Since when does a schoolyard brawl merit charges of attempted murder? Since when does teenage sex merit a 10-year sentence in a state penitentiary?
The cases of the Jena Six — six black youths accused of attempted murder in Jena, La. — and of Genarlow Wilson — sentenced to prison after a teenage girl performed oral sex on him when he was 17 — are complicated and messy. But the cases reflect a disturbing pattern in which young black men find the full weight of the law thrown against them more frequently than white men. In the Jena case, the six young black teens are accused of beating a white youth in a schoolyard brawl. The youth suffered a concussion and a swollen eye but was able to attend a school function that night. He also was part of a group of white youths who had been feuding with the black youths over schoolyard turf. In one confrontation, another white youth pulled a gun.
Do the charges against the black teens fit the crime? Genarlow Wilson made a poor decision. He attended a teenage New Year’s Eve party in a motel where drugs, alcohol and sexual activity were rampant. Some of the activity was videotaped. Again, does a 10-year sentence for receiving oral sex from a classmate fit the crime? According to a study by the Campaign for Youth Justice, black youths represented 28 percent of juvenile arrests between 2002 and 2004. However, black youths were 58 percent of youths sent to adult prisons in that time.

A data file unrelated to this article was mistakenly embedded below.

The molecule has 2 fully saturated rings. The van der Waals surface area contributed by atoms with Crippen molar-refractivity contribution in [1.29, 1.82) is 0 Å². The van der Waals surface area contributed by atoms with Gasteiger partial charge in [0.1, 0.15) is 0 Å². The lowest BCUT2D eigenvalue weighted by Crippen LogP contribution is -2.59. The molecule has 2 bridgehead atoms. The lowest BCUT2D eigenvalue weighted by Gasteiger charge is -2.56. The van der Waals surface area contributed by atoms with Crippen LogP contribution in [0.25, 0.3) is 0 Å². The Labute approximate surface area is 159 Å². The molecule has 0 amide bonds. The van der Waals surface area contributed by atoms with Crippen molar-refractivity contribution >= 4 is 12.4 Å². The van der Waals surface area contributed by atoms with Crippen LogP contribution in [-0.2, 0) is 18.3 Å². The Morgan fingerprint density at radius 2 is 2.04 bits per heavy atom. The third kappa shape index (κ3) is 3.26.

Underpinning any system of law should be a sense of justice. Discretion and leniency are often part of the prosecutorial and judicial toolbox. But when it comes to young black men, those tools are often discarded. A study by The Miami Herald earlier in the decade found that white offenders were 50 times more likely to receive lenient treatment than black men who committed similar crimes and had similar records. The quality of legal representation can be critical. Michael Bell, who faces a 22-year sentence in the Jena case, had a public defender who appears to have put little effort into the defense.
All too often, black males are treated as if they were pathological threats to social order. Consider, according to Department of Justice statistics, in June, 2006, more than 838,000 black men were incarcerated in adult facilities (at 41 percent, the largest racial group in the prisons). Pf those, more than 190,000 were younger than 24 and more than 30,000 were younger than 19. Poverty and lack of education have contributed to high crime rates in some African-American communities, but the disparities in the system (from charges filed through the sentencing) should cause us to ask whether some other factor is at play.
The bottom line? When will young black men who face the criminal justice system be treated fairly and equitably?
6 August 2007